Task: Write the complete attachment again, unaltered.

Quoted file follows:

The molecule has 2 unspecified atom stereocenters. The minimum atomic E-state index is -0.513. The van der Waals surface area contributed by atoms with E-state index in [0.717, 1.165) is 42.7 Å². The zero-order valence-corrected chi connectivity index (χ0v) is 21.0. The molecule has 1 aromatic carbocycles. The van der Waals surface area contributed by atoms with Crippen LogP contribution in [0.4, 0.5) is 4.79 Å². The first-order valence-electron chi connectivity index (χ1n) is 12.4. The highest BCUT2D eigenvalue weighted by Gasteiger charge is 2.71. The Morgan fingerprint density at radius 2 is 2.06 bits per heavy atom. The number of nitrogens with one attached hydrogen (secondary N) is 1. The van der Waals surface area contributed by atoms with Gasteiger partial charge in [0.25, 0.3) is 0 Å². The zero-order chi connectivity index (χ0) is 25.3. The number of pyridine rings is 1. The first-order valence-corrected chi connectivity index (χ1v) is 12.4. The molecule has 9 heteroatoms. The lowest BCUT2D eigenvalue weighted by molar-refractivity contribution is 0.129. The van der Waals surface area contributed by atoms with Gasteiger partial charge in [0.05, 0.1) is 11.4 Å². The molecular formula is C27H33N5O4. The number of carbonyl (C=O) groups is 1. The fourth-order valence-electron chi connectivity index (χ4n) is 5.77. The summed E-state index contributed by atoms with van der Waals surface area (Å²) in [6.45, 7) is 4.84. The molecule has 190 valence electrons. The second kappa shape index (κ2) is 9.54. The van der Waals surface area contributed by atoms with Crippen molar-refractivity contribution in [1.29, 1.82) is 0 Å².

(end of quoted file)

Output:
The molecule has 2 unspecified atom stereocenters. The minimum atomic E-state index is -0.513. The van der Waals surface area contributed by atoms with E-state index in [0.717, 1.165) is 42.7 Å². The zero-order valence-corrected chi connectivity index (χ0v) is 21.0. The molecule has 1 aromatic carbocycles. The van der Waals surface area contributed by atoms with Crippen LogP contribution in [0.4, 0.5) is 4.79 Å². The first-order valence-electron chi connectivity index (χ1n) is 12.4. The highest BCUT2D eigenvalue weighted by Gasteiger charge is 2.71. The Morgan fingerprint density at radius 2 is 2.06 bits per heavy atom. The number of nitrogens with one attached hydrogen (secondary N) is 1. The van der Waals surface area contributed by atoms with Gasteiger partial charge in [0.25, 0.3) is 0 Å². The zero-order chi connectivity index (χ0) is 25.3. The number of pyridine rings is 1. The first-order valence-corrected chi connectivity index (χ1v) is 12.4. The molecule has 9 heteroatoms. The lowest BCUT2D eigenvalue weighted by molar-refractivity contribution is 0.129. The van der Waals surface area contributed by atoms with Gasteiger partial charge in [0.05, 0.1) is 11.4 Å². The molecular formula is C27H33N5O4. The number of carbonyl (C=O) groups is 1. The fourth-order valence-electron chi connectivity index (χ4n) is 5.77. The summed E-state index contributed by atoms with van der Waals surface area (Å²) in [6.45, 7) is 4.84. The molecule has 190 valence electrons. The second kappa shape index (κ2) is 9.54. The van der Waals surface area contributed by atoms with Crippen molar-refractivity contribution in [1.29, 1.82) is 0 Å².